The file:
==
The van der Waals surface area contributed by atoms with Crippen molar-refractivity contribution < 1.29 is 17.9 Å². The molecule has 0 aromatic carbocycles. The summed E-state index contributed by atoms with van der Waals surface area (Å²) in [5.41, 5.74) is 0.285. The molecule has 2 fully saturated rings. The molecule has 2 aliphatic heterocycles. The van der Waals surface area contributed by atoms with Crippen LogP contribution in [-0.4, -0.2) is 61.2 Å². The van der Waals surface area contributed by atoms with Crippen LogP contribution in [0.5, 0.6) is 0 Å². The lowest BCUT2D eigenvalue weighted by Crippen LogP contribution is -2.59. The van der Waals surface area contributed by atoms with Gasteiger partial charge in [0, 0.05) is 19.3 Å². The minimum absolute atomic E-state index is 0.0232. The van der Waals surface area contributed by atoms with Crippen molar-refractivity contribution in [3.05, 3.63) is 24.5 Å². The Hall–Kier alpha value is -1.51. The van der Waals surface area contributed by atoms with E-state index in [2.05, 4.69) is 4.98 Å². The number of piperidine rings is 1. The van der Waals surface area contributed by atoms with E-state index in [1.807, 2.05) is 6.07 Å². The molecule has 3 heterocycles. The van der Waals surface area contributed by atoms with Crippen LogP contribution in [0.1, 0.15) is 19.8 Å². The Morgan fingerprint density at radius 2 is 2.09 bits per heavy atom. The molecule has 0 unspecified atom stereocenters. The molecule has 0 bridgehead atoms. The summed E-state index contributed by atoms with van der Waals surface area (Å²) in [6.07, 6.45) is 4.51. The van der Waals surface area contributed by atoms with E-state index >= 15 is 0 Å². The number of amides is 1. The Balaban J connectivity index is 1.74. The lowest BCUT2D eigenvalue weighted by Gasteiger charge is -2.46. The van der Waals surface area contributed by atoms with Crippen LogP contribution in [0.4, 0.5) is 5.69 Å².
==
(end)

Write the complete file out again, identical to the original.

The van der Waals surface area contributed by atoms with Crippen molar-refractivity contribution < 1.29 is 17.9 Å². The molecule has 0 aromatic carbocycles. The summed E-state index contributed by atoms with van der Waals surface area (Å²) in [5.41, 5.74) is 0.285. The molecule has 2 fully saturated rings. The molecule has 2 aliphatic heterocycles. The van der Waals surface area contributed by atoms with Crippen LogP contribution in [-0.4, -0.2) is 61.2 Å². The van der Waals surface area contributed by atoms with Crippen LogP contribution in [0.5, 0.6) is 0 Å². The lowest BCUT2D eigenvalue weighted by Crippen LogP contribution is -2.59. The van der Waals surface area contributed by atoms with Gasteiger partial charge in [0, 0.05) is 19.3 Å². The minimum absolute atomic E-state index is 0.0232. The van der Waals surface area contributed by atoms with Crippen molar-refractivity contribution in [3.05, 3.63) is 24.5 Å². The Hall–Kier alpha value is -1.51. The van der Waals surface area contributed by atoms with E-state index in [2.05, 4.69) is 4.98 Å². The number of piperidine rings is 1. The van der Waals surface area contributed by atoms with E-state index in [1.807, 2.05) is 6.07 Å². The molecule has 3 heterocycles. The van der Waals surface area contributed by atoms with Crippen LogP contribution in [0.1, 0.15) is 19.8 Å². The Morgan fingerprint density at radius 2 is 2.09 bits per heavy atom. The molecule has 0 unspecified atom stereocenters. The molecule has 0 bridgehead atoms. The summed E-state index contributed by atoms with van der Waals surface area (Å²) in [6.07, 6.45) is 4.51. The van der Waals surface area contributed by atoms with E-state index >= 15 is 0 Å². The number of amides is 1. The Balaban J connectivity index is 1.74. The lowest BCUT2D eigenvalue weighted by Gasteiger charge is -2.46. The van der Waals surface area contributed by atoms with Crippen LogP contribution in [0.4, 0.5) is 5.69 Å².